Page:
My visit concluded with a press conference, where I was joined by the health minister and the population minister as well as some village leaders from Koira Tegui whom I had invited to attend. The health minister reiterated the commitment he gave me to tackle the disease, and said that the government would be liaising closely with the WHO on a number of issues, including strategy, drug supply and the deployment of human resources. I am hopeful that my visit has succeeded in galvanizing the government to engage more fully with leprosy, and I look forward to seeing how these intentions are translated into actions on the ground.
DEMOCRATIC REPUBlIC OF CONGO (AUGUST 12-16)
|Villagers gather on the shore of Lake Tanganyika for the arrival of the Goodwill Ambassador|
From Niger I traveled to the Democratic Republic of Congo, which I was visiting for the third time. The DR Congo achieved the WHO's leprosy elimination goal at the end of last year, when the disease prevalence rate dropped to 0.97 cases per 10,000 population.
Frankly speaking, I did not think that the DR Congo would be capable of passing this milestone so quickly. Parts of the country are still at war, its infrastructure needs building up, and diagnosing and treating the hunter-gather tribes that live in the extensive tropical rain forests of the Congo River basin presents a real challenge. The fact that it was able to achieve the elimination goal is a great credit to all involved in leprosy work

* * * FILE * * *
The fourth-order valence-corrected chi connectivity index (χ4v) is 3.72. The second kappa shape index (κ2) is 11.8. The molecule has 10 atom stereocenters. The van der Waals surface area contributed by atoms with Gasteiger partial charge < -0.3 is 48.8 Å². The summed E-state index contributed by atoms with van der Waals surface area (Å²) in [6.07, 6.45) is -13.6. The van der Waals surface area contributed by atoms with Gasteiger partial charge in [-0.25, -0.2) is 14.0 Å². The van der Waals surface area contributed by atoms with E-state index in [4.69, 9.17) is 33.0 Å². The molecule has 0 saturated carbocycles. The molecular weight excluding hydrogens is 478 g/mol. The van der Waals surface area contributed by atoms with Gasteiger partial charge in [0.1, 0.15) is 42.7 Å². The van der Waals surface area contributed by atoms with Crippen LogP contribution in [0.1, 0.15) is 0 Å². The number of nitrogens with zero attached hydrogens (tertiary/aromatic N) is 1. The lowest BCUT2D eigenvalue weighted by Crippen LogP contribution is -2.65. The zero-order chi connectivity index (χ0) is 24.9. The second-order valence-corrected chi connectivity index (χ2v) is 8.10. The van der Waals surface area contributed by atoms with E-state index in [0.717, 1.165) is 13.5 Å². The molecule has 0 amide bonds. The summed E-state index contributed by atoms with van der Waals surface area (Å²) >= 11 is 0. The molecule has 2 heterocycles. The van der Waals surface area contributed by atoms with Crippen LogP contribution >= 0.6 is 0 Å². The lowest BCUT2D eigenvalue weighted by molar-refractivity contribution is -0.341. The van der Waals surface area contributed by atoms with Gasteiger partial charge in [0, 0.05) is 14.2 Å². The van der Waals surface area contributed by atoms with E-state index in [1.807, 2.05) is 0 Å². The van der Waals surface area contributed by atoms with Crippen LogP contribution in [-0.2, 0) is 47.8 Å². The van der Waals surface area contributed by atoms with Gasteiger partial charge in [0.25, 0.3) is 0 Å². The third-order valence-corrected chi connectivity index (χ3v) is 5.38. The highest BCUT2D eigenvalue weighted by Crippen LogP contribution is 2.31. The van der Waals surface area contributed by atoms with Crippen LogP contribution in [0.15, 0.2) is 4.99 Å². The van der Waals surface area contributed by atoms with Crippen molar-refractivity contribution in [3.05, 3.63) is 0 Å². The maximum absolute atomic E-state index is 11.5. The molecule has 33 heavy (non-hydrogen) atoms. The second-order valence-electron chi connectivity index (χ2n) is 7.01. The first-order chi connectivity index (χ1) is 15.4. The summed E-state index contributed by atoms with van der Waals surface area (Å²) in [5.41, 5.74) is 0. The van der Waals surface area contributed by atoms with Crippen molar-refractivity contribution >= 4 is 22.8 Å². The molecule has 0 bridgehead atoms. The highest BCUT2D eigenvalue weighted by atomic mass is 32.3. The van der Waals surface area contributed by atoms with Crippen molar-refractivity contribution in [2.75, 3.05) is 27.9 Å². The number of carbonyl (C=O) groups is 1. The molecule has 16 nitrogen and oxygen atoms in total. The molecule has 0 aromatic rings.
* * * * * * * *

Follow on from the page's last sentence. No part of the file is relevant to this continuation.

However, as with other countries that have achieved the elimination goal at the national level, the DR Congo still has pockets of high endemicity. It is therefore essential that there is no slackening of effort to control the disease. With this in mind, the purpose of my visit was both to mark the achievement of elimination with those responsible, and see for myself an area where the prevalence rate remains troublingly high.
My destination was Moba district in Katanga Province, one of four provinces where the disease is still at the level of a public health problem. Accompanied by Health Minister Dr. Victor Makwenge Kaput and the WHO country representative, I flew to the provincial capital of Lubumbashi, some 2,000 kilometers southeast of Kinshasa. From there we transferred to a 16-seater propeller plane for the 600-kilometer flight north to Moba. As we approached the dirt airstrip, I could see crowds lining the runway awaiting our arrival.
Alighting from the plane, we were met by a group of women who sang and danced for us. There must have been upward of 1,000 people who turned out to meet us.
After spending the night in a former Belgian mission, we journeyed by boat along the shore of Lake Tanganyika to the village of Mulunguzi, whose population of some 1,900 includes many people affected by leprosy. Hundreds of villagers had gathered to meet us. Stepping ashore, we were escorted to the Mulunguzi health center, walking in a huge cloud of dust thrown up by the crowds accompanying us.
|Presenting a plaque to mark the achievement of elimination to DR Congo Health Minister Kaput.|
The health center serves around 14,000 people. Last year, 110 new cases of leprosy were detected. It is something of a mystery why the prevalence rate remains so high, and I was told that the health ministry, NGOs, and a group of American researchers have plans to look into this.
Next we called at the 150-bed Moba hospital. For the occasion of my visit, the hospital had arranged for a group of leprosy outpatients to meet me. They had come with their wives and children and chatted to me in an easy-going manner. I learned that several families of affected persons lived in an area not far from the hospital. Even after being cured, they are unable to go back to their villages because of discrimination.